On the least extreme end of the spectrum, those who associate with radical movements might become disaffected and angry. But as has been seen in recent years, things can escalate.
Ali, the Bourke St attacker, was the "worst-case scenario" of radicalisation and the most dangerous kind of individual, Professor Barton said.
"The worst-case is one where someone, out of frustration, gets to a point in life where a whole bunch of things go wrong and they decide to go out in a glaze of glory.
"In a sense, a lot of these events can be described as suicide by police. They seek a confrontation that inflicts violence and results in their certain death."
Ali had been stopped from travelling overseas - to Syria to fight with local groups, it's believed - and had come into contact with Islamic State.
He experienced a marriage breakdown, had a history of criminal problems and suspected drug use, and his life had "gone off the rails".
"These types of individuals see (an attack) as a way of doing one last thing in life to be recognised as a hero. The propaganda of ISIL very much reinforces this idea of going out as a hero. That is very, very dangerous."
Terror groups of the September 11 era tended to be purist in nature - extremists who adhered to a fundamentalist world view shaped by their faith and who tended to be quite selective about who they allowed into their ranks, he said.
Islamic State is almost the exact opposite and will enlist just about anyone who is willing to advance the cause at any cost.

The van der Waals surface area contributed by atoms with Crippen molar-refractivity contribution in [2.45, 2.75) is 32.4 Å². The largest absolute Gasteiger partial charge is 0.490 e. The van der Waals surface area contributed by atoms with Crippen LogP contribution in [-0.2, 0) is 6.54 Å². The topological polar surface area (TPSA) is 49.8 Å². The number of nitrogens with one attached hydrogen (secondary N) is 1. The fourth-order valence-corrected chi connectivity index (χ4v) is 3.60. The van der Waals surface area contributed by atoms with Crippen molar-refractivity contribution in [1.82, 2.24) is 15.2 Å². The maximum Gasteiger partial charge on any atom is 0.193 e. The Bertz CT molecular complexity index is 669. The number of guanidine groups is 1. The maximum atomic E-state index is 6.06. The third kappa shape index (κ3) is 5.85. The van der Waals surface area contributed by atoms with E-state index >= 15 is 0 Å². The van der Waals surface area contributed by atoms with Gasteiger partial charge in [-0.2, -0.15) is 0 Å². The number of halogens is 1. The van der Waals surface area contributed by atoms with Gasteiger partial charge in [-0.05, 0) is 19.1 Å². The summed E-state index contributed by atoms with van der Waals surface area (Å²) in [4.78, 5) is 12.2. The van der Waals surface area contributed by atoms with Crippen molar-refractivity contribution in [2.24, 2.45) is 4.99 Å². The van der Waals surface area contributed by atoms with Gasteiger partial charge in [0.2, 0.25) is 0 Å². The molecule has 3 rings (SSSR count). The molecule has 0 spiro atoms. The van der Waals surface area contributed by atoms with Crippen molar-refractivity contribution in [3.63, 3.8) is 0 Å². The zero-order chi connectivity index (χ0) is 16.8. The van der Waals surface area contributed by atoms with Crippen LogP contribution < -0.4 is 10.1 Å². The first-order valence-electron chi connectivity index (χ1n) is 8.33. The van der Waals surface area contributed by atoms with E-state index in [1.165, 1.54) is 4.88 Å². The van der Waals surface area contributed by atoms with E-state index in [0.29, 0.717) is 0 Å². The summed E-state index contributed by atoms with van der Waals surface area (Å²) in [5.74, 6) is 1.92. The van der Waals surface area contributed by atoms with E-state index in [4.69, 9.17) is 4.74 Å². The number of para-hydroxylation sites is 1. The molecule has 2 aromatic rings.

As a result, Mr Zammit said the kinds of plots planned and carried out on Australian soil have changed from "chain-of-command" attacks to more do-it-yourself incidents of violence.
The Bourke St attack, the Lindt Cafe siege in Sydney and a number of other foiled plots all had this characteristic - unsophisticated and dangerously easy acts of violence to perpetrate.
Mr Zammit said the plots may have international links with groups like Islamic State, but they are largely individual initiatives.
Outside of the individuals who have planned or carried out attacks at home, Professor Barton said some 250 people are known to have travelled to Iraq and Syria to fight with terrorist groups.
While there, they have been exposed to radical ideology and individuals who work at senior levels of terrorist organisations.
"We've had more than that number be stopped from travelling, but many remain part of those networks and remain with those ideas," he said.
Of the 33 cases that Mr Zammit examined, most of the individuals were convicted of terrorism offences while seven were acquitted in the end.
Two more were had their terrorism charges dropped but were instead convicted of related offences, while one had a conviction overturned on appeal.
But each of the men had undergone at least a partial process of jihadist radicalisation, Mr Zammit found.
Countering that is a difficult and nuanced process.
Professor Barton said there was no single psychological profile for men at risk of being radicalised and instead it was often a "perfect storm … (and) a cocktail of problems".
"One of the key findings is that we're dealing with a social process," he said.
"People generally don't get into an extremist movement because they've convinced at the outset by the end goal.
"Generally, they find someone who listens to them and who values them or affirms their sense of longing. This happens all the time in lots of social groups."
Like with all communities across Australia, vulnerable young people are at risk of falling in with the wrong crowd and this can have a range of negative social outcomes," he said.
And just as with dangers like drugs and alcohol, violence and crime, it's crucial to engage early to have the best chance of preventing those young men from becoming radicalised and potentially carrying out acts of terror.
"We need to work much further upstream and much earlier. The so-called soft approaches, ways of countering violent extremism, are essential," Professor Barton said.